In the twentieth century, many technology-based corporations began as "spin-offs" of great research universities. But one of the 19th century's seminal technology-based companies, Thomson-Houston, was a high-school spin-off. Its founder was a professor at Philadelphia's Central High School, Elihu Thomson. Its first engineer was Thomson's star pupil, Edwin W. Rice, Jr.
Coming from a well-to-do family, Rice could have gone on to college in 1880. But the prospect of continuing his collaboration with Thomson attracted him more. "He has been my professor ever since I met him away back in the year 1876," Rice later wrote. "What a mine of knowledge ready to be explored, as willing to give as I was to receive its richness!"
Together, the two young men developed an entire range of electrical equipment, from generators to meters. Their enterprise survived early financial difficulties, and grew to compete on even terms with Edison's. Rice contributed valuable inventions. His voltage regulator was used for years on Thomson-Houston dynamos. But his real talents were in the management of manufacturing. At the age of 22, he became the factory manager of Thomson-Houston's Lynn, Massachusetts plant.
With the formation of General Electric in 1892, Rice got the chance to exercise his administrative talents on a larger stage. He was GE's first technical director, and from 1896, vice-president in charge of manufacturing and engineering.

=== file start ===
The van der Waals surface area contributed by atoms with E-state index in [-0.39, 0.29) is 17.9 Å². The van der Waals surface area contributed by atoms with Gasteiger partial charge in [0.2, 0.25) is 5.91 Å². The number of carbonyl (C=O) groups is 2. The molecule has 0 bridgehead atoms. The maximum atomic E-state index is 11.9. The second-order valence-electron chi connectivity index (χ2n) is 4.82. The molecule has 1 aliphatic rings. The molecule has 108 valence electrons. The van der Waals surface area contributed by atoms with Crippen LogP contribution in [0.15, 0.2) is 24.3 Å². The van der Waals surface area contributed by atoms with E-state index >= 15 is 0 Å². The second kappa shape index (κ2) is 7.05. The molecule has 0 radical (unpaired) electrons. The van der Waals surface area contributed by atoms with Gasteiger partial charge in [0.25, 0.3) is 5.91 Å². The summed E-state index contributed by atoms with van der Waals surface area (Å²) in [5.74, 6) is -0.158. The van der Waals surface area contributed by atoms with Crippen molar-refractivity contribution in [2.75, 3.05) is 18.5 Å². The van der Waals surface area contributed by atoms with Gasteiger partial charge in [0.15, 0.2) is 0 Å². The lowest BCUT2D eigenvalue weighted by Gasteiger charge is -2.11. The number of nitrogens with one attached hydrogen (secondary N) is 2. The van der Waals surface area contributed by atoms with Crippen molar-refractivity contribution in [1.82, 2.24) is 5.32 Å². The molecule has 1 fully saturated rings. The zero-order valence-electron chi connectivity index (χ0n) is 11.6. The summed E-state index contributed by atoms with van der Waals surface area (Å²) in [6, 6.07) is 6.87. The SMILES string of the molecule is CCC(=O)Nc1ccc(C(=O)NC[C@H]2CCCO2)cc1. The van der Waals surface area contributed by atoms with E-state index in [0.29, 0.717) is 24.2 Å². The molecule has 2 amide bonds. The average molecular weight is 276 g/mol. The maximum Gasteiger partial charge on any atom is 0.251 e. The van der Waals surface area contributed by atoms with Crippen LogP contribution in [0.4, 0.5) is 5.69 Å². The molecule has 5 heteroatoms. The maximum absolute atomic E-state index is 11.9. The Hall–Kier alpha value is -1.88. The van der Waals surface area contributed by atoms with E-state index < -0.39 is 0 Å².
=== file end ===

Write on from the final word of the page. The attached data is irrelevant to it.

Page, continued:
In this post, he recognized the need to supplant the empirical techniques of the Edison-Thomson era with modern science and mathematics. In 1892, he was favorably impressed by a brilliant paper delivered at a meeting of the American Institute of Electrical Engineers by a young German immigrant named Charles Proteus Steinmetz. He tried to lure Steinmetz away from his employer, Rudolph Eickemeyer, to work for GE. That failing, he convinced GE's president Charles A. Coffin that the combination of Eickemeyer's patents and the genius of Steinmetz ought to be purchased. Under Rice's aegis, Steinmetz rose to the post of Consulting Engineer. And, at the urging of Steinmetz, Rice founded the GE Research Laboratory and hired Willis R. Whitney as its first director.
In contrast to some of the outgoing, dynamic leaders of the early electrical industry, Rice was reserved and judicial in temperament. In 1913 he succeeded Charles A. Coffin as president of GE. Coffin, however, recognized Rice's limitations as a businessman, and continued to hold the company reins as chairman of the board. But throughout the electrical industry, Rice was widely respected as both an electrical pioneer and an industrial statesman.